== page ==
Split Operator

The Split Operator splits a string into multiple strings based on the applied delimiter.

You can also set the number of how many substring you want to create:

The split operation works from left to right of the string.
PowerShell 7 introduces the Split Operator with negative number, which changes the way of the split operation, it now goes from left to right:

ForEach-Object Parallel

Do you still remember PowerShell Workflows? Introduced in PowerShell 3, it was the first time that we were able to run a ForEach-Object loops in parallel. It certainly had its drawbacks, especially the scoping was a real pain, but once it worked, it was pretty cool and - depending on the scenario - much faster than before. Also, if you ever used Workflows, you can relate to “InlineScript” madness ;)
The only application that comes to my mind, which still uses Workflows today is Azure Automation and System Center SMA.

With PowerShell 7, ForEach-Object Parallel is now available without the involvement of Workflows.

1..10 | ForEach-Object -Parallel { Write-Output $_}
ForEach-Object -ParallelForEach-Object -Parallel

The ThrottleLimit parameter indicated the number of concurrent executions - the default value is 5 but you can adjust it accordingly. However, do this carefully since there are some thing to consider.

This is only available for the ForEach-Object cmdlet, NOT the foreach keyword.

I’d suggest you read the following blog post from Paul Higinbotham to get familiar with the new feature.

Windows PowerShell compatibility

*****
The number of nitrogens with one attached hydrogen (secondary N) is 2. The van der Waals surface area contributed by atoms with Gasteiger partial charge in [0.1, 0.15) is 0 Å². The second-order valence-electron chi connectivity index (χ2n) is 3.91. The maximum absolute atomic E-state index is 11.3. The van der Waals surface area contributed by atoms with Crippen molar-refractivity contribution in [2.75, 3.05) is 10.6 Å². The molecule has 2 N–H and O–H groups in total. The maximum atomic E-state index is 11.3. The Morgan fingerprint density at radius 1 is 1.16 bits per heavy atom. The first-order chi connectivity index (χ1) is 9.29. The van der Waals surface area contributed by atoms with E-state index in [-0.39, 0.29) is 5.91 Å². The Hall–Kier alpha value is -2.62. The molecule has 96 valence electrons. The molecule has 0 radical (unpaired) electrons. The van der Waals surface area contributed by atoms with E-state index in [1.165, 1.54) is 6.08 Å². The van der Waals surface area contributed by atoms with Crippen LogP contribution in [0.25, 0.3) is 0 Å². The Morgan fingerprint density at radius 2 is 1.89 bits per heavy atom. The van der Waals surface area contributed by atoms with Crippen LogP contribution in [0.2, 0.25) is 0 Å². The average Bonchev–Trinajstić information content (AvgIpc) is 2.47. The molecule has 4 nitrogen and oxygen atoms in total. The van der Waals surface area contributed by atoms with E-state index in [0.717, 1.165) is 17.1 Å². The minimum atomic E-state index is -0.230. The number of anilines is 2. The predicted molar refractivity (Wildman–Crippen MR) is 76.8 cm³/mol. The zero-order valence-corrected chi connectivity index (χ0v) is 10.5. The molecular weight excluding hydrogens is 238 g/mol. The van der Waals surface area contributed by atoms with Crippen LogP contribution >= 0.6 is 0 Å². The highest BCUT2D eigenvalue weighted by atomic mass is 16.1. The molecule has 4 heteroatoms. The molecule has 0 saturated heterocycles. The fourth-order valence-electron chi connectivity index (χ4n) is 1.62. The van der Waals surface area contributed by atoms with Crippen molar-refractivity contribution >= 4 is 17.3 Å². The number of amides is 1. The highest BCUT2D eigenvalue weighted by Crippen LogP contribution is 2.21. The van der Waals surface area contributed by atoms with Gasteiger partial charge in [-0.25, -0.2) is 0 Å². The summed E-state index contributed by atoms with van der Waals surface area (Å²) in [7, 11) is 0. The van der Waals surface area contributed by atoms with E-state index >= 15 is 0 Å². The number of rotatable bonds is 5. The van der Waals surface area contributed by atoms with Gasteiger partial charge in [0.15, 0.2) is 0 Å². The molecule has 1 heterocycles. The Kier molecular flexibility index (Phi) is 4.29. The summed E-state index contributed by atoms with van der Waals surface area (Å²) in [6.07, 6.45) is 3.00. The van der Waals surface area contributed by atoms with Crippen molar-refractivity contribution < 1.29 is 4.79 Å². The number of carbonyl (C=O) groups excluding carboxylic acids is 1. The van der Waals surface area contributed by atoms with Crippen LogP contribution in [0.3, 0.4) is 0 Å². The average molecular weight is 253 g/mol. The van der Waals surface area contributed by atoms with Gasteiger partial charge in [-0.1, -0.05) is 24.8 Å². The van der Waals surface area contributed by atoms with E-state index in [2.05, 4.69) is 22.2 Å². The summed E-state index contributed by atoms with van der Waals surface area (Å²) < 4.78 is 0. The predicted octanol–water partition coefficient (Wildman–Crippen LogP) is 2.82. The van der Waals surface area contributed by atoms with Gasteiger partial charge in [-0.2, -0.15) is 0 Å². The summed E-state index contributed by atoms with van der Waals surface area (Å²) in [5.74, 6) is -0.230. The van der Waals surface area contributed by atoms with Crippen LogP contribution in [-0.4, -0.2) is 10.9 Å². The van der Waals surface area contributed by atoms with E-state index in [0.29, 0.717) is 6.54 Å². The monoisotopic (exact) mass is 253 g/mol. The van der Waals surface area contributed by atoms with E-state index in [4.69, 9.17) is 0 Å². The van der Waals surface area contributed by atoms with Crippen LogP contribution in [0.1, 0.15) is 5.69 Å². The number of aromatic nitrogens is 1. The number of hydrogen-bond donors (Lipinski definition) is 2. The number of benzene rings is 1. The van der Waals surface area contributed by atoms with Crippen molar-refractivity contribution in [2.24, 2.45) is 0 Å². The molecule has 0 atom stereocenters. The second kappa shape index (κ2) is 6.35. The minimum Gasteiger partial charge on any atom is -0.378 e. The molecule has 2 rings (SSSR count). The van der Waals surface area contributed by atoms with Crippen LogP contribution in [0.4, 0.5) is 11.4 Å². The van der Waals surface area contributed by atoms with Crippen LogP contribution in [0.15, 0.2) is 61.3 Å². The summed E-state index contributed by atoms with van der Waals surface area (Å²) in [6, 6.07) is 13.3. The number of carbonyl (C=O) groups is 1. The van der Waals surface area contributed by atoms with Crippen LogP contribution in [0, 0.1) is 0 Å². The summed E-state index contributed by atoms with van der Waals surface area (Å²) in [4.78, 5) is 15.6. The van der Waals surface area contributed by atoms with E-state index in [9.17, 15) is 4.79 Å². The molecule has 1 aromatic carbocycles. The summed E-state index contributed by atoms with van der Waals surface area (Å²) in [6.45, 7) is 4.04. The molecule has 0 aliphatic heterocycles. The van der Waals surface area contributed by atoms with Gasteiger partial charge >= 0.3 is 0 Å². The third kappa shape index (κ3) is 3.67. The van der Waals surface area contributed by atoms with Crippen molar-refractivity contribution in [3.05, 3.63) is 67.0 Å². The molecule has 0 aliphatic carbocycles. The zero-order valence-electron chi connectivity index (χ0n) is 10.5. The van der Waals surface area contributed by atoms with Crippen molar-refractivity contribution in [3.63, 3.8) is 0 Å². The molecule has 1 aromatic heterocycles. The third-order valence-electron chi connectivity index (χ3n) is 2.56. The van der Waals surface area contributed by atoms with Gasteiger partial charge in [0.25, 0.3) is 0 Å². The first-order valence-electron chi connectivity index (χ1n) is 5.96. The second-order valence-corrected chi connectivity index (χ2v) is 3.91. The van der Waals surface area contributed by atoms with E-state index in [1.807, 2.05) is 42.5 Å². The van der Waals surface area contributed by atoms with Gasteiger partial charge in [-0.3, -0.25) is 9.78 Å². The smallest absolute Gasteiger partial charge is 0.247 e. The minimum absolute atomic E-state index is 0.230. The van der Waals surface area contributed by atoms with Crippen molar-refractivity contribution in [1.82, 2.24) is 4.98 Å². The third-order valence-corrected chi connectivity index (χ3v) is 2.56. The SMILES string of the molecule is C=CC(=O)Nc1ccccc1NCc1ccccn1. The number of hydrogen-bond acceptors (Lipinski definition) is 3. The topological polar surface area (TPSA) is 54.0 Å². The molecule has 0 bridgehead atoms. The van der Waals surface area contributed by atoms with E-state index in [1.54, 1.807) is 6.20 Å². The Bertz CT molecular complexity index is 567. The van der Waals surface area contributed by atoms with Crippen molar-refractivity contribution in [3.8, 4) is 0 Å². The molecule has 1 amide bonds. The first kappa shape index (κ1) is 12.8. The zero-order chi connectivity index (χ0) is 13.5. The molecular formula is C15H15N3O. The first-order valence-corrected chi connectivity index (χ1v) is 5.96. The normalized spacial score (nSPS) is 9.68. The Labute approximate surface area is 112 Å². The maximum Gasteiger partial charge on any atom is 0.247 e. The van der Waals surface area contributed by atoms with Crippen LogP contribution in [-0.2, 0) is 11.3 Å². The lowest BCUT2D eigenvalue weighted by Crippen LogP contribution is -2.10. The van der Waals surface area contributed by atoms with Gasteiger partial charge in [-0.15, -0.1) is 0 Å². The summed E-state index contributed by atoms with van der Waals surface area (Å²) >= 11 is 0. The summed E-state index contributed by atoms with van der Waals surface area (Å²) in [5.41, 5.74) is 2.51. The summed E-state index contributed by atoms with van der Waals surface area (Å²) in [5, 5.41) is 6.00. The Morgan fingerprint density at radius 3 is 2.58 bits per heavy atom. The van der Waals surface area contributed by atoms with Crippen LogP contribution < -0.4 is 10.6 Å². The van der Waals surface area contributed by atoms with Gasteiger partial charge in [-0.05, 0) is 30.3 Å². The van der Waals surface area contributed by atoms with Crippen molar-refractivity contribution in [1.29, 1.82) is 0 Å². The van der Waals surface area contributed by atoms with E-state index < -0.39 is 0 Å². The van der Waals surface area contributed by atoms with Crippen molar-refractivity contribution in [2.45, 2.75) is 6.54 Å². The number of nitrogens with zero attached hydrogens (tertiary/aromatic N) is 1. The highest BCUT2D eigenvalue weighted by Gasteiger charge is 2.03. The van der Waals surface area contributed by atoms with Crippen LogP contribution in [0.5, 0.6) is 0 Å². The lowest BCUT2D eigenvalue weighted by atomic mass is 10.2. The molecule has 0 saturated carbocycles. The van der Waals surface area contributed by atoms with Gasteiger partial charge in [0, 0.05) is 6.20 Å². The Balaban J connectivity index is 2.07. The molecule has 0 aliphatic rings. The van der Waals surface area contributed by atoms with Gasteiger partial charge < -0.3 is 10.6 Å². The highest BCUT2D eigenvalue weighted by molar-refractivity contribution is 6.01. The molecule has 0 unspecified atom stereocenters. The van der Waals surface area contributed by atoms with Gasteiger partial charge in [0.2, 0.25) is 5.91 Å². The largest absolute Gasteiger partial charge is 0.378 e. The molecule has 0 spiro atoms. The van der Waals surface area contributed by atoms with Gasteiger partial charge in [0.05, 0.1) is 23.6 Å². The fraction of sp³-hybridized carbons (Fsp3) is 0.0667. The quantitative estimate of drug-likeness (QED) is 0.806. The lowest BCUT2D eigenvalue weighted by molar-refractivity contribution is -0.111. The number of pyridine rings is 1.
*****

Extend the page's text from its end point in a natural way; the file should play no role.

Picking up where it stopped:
On Windows, the majority of users are still using Windows PowerShell instead of PowerShell Core - this is due to the circumstance that most modules for Windows PowerShell are not compatible with PowerShell Core yet. This is because of the current gap between .NET Core and the .NET Framework for Windows in terms of available APIs. .Net Core 3.1 will close this gap further so more PowerShell modules can be used in compatibility mode on Windows based systems.

Concise ErrorView

The Concise ErrorView has just been announced for the fifth preview by Steve Lee on October 5th.
It changes the familiar error output to a much more structured version - I’m really looking forward for this to come!
As mentioned in the tweet, the PowerShell Team would love some feedback on this - go over to the Pull Request and leave a comment.

SDDL in -Service cmdlets

It’s now possible to provide a SecurityDescriptor in SDDL form with the New-Service and Set-Service functions.

New-Service with security descriptor in SDDL formNew-Service with security descriptor in SDDL form


This list is not a complete feature list, but hopefully has the most interesting ones are covered here. We will update this post, as more features are announced. If you would like to see more features covered, just leave a comment :)


Since the current PowerShell 7 preview is based on .NET Core 3.0 and some new features will require .NET Core 3.1, its estimated that PowerShell 7 will be generally available when .NET Core 3.1 launches - this is scheduled for November of this year.